Lowest Number of Illegal Oil Spills Ever Recorded in the Baltic Sea
4 May 2012, HELCOM Information Services – The trend is clear: Baltic Sea suffers from fewer illegal discharges from ships. According to the latest national annual reports provided by the Member States of HELCOM, a record low number of oil spills was detected by national surveillance aircrafts and satellites in 2011. The number of surveillance flight hours was the highest in six years.
Altogether 122 confirmed illegal oil discharges were observed in 2011, which is the lowest number of spills ever recorded in the Baltic Sea since the regular aerial surveillance started in 1988. Since 1999 the number of observed spills has declined by 75%
The estimated total volume of the spilled oil in 2011 was 24m3, which is 50% less than in 2010. Most individual spills (93%) were smaller than 1 m3. The small size of the spills follows the long term trend of decreasing spill sizes.
The total number of flight hours in 2011 was 5,541 which is close to record high, being higher only in 2005 (5,638 hours). As the number of flight hours varies between years, the best way to evaluate the number of illegal oil discharges is to present it as Pollution per Flight Hour (PF) Index. This index compares the total number of observed oil spills to the total number of flight hours. The PF index for 2011 was 0,022 which is the all-time lowest.
It is challenging to detect the offenders of illegal discharges and often the polluters remain unknown. In 2011 only in 9% of the cases the polluters were identified.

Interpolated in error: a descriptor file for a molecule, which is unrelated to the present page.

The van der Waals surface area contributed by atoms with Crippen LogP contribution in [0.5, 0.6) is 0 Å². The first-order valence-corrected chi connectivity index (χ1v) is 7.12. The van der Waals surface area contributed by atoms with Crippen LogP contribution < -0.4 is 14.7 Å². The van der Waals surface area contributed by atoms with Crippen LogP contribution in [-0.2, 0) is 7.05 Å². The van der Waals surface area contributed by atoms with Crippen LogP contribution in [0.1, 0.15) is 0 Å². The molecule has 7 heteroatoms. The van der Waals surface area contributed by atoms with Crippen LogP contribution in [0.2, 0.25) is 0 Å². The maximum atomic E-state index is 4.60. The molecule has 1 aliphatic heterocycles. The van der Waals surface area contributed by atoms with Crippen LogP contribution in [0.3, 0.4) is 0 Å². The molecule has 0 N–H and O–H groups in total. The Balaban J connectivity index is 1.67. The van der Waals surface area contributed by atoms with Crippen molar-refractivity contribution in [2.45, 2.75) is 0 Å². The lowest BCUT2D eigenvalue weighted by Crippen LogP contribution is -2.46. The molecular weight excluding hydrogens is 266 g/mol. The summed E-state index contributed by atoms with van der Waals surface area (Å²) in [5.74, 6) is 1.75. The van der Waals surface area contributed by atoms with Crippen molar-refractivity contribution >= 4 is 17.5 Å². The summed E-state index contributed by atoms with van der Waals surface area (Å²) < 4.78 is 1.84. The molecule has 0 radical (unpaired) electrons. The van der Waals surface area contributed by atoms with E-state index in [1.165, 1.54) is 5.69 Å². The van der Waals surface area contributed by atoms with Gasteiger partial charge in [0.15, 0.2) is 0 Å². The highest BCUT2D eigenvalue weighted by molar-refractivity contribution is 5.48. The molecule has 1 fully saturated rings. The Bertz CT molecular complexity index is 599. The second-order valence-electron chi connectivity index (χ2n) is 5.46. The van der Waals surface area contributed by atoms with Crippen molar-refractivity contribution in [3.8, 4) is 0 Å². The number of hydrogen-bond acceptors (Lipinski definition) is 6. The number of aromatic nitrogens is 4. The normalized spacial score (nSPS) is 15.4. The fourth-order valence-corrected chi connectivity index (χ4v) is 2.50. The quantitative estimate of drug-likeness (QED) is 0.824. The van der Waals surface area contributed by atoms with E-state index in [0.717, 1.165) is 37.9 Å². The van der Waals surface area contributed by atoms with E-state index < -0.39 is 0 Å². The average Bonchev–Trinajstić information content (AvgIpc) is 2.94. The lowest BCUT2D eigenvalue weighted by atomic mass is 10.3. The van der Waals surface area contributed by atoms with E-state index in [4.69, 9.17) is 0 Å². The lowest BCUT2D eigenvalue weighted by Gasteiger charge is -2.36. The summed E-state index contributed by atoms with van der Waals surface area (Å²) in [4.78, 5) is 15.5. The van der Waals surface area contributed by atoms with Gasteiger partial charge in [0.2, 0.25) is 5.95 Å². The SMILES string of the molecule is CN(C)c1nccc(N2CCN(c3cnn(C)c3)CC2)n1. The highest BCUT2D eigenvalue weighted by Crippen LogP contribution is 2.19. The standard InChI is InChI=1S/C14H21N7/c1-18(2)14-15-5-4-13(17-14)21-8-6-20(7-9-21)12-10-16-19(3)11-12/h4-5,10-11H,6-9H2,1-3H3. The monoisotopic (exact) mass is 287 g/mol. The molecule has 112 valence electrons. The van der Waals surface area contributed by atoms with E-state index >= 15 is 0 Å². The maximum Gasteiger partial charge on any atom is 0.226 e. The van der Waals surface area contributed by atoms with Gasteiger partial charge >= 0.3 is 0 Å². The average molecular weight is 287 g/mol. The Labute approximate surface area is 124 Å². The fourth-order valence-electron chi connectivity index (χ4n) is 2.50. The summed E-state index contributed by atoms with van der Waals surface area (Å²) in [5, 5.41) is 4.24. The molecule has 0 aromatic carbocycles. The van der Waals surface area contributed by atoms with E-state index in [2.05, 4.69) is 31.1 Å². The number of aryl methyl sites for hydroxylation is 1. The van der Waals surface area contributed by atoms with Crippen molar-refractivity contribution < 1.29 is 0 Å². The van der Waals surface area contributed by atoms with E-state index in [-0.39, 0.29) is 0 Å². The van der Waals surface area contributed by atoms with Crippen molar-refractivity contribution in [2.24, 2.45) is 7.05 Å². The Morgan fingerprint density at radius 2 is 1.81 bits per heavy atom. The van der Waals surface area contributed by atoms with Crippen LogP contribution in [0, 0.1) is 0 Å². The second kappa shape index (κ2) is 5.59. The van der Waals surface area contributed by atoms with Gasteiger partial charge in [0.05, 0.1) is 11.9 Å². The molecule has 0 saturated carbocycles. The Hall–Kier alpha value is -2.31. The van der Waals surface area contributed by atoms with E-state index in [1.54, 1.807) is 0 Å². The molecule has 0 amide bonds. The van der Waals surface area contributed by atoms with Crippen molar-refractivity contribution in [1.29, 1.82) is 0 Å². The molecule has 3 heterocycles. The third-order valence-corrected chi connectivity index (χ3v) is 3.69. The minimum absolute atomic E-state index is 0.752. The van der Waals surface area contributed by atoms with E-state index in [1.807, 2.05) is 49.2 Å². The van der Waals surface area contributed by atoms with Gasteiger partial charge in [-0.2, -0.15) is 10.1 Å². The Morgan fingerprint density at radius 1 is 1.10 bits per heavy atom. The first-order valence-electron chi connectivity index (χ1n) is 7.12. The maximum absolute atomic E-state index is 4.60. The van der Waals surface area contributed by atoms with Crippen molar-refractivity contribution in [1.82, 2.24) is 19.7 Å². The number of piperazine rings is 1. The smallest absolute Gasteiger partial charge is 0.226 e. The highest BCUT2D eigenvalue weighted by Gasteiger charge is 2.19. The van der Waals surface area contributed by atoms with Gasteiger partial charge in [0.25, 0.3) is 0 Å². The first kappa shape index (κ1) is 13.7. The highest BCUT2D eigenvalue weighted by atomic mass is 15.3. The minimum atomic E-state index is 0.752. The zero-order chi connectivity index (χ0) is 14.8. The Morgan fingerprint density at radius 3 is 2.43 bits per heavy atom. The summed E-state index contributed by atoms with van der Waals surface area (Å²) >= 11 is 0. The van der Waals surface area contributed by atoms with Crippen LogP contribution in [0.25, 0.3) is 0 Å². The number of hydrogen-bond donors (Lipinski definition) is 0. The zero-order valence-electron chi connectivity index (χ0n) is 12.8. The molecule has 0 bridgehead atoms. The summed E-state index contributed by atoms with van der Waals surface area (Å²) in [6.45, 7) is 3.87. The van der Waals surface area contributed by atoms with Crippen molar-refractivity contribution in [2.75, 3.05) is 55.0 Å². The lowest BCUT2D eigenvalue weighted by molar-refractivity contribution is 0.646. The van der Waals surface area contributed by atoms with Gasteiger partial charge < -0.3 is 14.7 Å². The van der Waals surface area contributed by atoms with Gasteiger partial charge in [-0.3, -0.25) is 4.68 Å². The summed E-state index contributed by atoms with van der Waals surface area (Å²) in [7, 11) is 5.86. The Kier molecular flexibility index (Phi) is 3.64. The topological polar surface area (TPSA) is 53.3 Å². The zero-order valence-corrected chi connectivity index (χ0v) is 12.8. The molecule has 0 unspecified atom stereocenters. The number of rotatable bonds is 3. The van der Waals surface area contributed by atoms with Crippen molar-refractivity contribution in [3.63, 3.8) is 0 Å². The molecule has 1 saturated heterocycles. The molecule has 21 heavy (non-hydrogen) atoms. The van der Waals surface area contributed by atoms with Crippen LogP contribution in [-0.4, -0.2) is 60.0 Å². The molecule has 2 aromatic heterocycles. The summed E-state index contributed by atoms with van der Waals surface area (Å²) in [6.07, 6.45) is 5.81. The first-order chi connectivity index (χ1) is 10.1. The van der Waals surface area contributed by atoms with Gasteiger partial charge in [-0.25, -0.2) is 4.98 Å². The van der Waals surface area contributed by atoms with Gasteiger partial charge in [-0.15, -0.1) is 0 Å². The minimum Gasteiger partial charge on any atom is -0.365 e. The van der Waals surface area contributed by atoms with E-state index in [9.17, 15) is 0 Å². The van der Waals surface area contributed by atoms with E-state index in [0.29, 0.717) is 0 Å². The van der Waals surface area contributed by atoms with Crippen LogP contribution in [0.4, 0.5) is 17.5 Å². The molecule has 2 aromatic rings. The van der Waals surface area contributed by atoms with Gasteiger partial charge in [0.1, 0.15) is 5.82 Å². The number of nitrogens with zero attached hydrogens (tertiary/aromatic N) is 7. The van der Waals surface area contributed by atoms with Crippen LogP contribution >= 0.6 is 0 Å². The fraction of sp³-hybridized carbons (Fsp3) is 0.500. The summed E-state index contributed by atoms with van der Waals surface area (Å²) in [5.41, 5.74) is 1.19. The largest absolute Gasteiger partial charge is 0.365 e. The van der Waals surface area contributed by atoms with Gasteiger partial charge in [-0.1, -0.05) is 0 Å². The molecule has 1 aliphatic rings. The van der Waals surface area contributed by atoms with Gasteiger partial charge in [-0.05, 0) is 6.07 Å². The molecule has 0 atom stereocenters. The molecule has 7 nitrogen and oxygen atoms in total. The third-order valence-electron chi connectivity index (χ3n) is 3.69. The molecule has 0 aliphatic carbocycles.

HELCOM also uses satellite surveillance to detect illegal polluters. Satellite images are provided by the CleanSeaNet (CSN) satellite service of the European Maritime Safety Agency. In 2011, 528 satellite images were delivered to the Baltic Sea countries, indicating 182 possible oil slicks. The satellite images are delivered in near real time to provide first indication of possible oil slicks which can then be verified on location by a vessel or aircraft. Up to 40% of the satellite detected slicks have been verified by the Baltic Sea countries, and in 8 cases the spill has been confirmed to be mineral oil.
The positive trend on decreasing spills is attributed to the complex set of measures known as the Baltic Strategy to prevent illegal discharges of oil and waste into the sea, which the HELCOM countries have been implementing since the 1990s.
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Annual 2011 HELCOM report on illegal discharges observed during aerial surveillance can be downloaded here:
Co-operation on Baltic aerial surveillance was established in the 1980s within the HELCOM Framework, requiring the Member States to conduct regular surveillance outside their coastlines. This includes developing and applying, individually or in co-operation, surveillance activities covering the Baltic Sea area.
The purpose of aerial surveillance is to detect spills of oil and other harmful substances which can threaten the marine environment. If possible, the identity of a polluter should be established and a spill sampled from both the sea surface and the suspected offender on board.
Data on illegal discharges observed during national aerial surveillance activities of the coastal states in the Baltic Sea area are compiled by HELCOM every year.
Note to Editors:
The Baltic Marine Environment Protection Commission, usually referred to as the Helsinki Commission, or HELCOM, is an intergovernmental organisation of all the nine Baltic Sea countries and the EU which works to protect the marine environment of the Baltic Sea from all sources of pollution.
HELCOM is the governing body of the "Convention on the Protection of the Marine Environment of the Baltic Sea Area," known as the Helsinki Convention.
For further information, please contact:
Mr. Hermanni Backer
Tel: +358 (0)468509199
Fax: +358 (0)207 412 645
Ms. Johanna Laurila
Tel: +358 (0) 405238988
Fax: +358 (0)207 412 639